Kentucky Elk Hunt Drawing Completed

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Names of 302 hunters selected for Kentucky's 2007 quota elk hunts are now posted on the department’s web site at fw.ky.gov.

Overall, 31,002 people applied for a Kentucky elk hunt this year, topping last year's record of 26,186 by nearly 5,000. Of that number, more than 1,417 were youth applicants and 5,739 out-of-state hunters applied. This is the seventh year of elk hunts in the modern era.

"Kentucky began restoring its free-ranging elk herd in the winter of 1997 with a handful of animals," said Kentucky Fish and Wildlife Commissioner Jon Gassett. "Now we have approximately 6,500 elk in Eastern Kentucky - the largest herd east of the Mississippi River – and hunters are taking bigger bulls every year. By all measures, our elk restoration program has been an outstanding success."

As part of the quota draw, Kentucky will issue 75 bull tags and 225 cow elk tags this season. In addition, the state issued a bull tag and a cow elk tag for two drawn youth hunters under the age of 16.

While new state records for typical and non-typical bulls were set last year, there are even bigger bulls out there. "This will prove to be one of our best elk hunts ever," said Wildlife Director Karen Alexy. "Congratulations to all those who were drawn – it’s truly the hunt of a lifetime."

Kentucky's hunter success rate since the first year of the hunts in 2001 is 100 percent for bull hunters and 85 percent for cow elk hunters. The percentage for cow elk hunters is lower because some hunters have declined to hunt.

One hunter selected for a cow elk tag this year has declined to participate. Matt Orr, son of newly appointed Fish and Wildlife Ninth District Commission member Taylor Orr Jr., turned down his at-large cow elk tag after being drawn. Hunters are drawn at random using a computer program. Orr did not want to give the appearance of any conflict of interest because of his father’s position. Officials at Kentucky Fish and Wildlife drew another hunter to replace Orr.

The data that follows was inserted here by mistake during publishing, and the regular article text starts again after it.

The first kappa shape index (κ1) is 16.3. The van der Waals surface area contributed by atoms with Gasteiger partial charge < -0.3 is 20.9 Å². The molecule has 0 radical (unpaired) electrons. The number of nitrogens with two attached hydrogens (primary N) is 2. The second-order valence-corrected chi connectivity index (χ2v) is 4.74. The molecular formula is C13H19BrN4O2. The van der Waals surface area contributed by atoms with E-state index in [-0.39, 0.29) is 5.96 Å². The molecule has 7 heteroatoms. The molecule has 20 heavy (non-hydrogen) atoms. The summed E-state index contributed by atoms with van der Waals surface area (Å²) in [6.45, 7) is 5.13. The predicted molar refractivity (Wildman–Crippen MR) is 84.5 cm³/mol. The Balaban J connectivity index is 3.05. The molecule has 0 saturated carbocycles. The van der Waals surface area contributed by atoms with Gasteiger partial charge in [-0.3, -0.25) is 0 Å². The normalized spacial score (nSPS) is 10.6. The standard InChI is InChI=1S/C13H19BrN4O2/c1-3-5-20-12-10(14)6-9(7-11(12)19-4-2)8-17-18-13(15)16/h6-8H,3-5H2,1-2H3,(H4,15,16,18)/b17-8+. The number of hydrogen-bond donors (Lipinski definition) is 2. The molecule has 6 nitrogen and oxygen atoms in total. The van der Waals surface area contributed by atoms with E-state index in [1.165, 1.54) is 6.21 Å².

Hunters selected this year will receive a packet of information in the coming weeks with details about their hunting areas. For the at-large tags, hunters will receive information regarding opportunities on public and private properties. The packet will also include a list of guides licensed through the department.

In addition to a hunting license, elk hunters drawn for the quota hunt must purchase their elk tag. The cost is $30 for residents and $365 for non-residents. The mailing address will be included in the information packets.

Hunter education requirements apply for anyone born on or after Jan. 1, 1975. Although a temporary exemption card is available, some landowners may require that hunters successfully complete a hunter education course before allowing access to their property.

Hunters are encouraged to practice to become proficient with their weapon of choice, scout their areas thoroughly prior to opening day of the season, and line up a meat processor and taxidermist well in advance.

Firearms season for bull elk opens Oct. 6, while the firearms season for cow elk opens Dec. 8. Archery and crossbow seasons for elk also open in October. Check the 2007 Kentucky Hunting and Trapping Guide for more details.

With the number of elk increasing and the herd getting older, Tina Brunjes, big game coordinator for Kentucky Fish and Wildlife, predicts hunters will have an outstanding season. "We are seeing some great big healthy elk out there," she said. “"It should be a great hunt."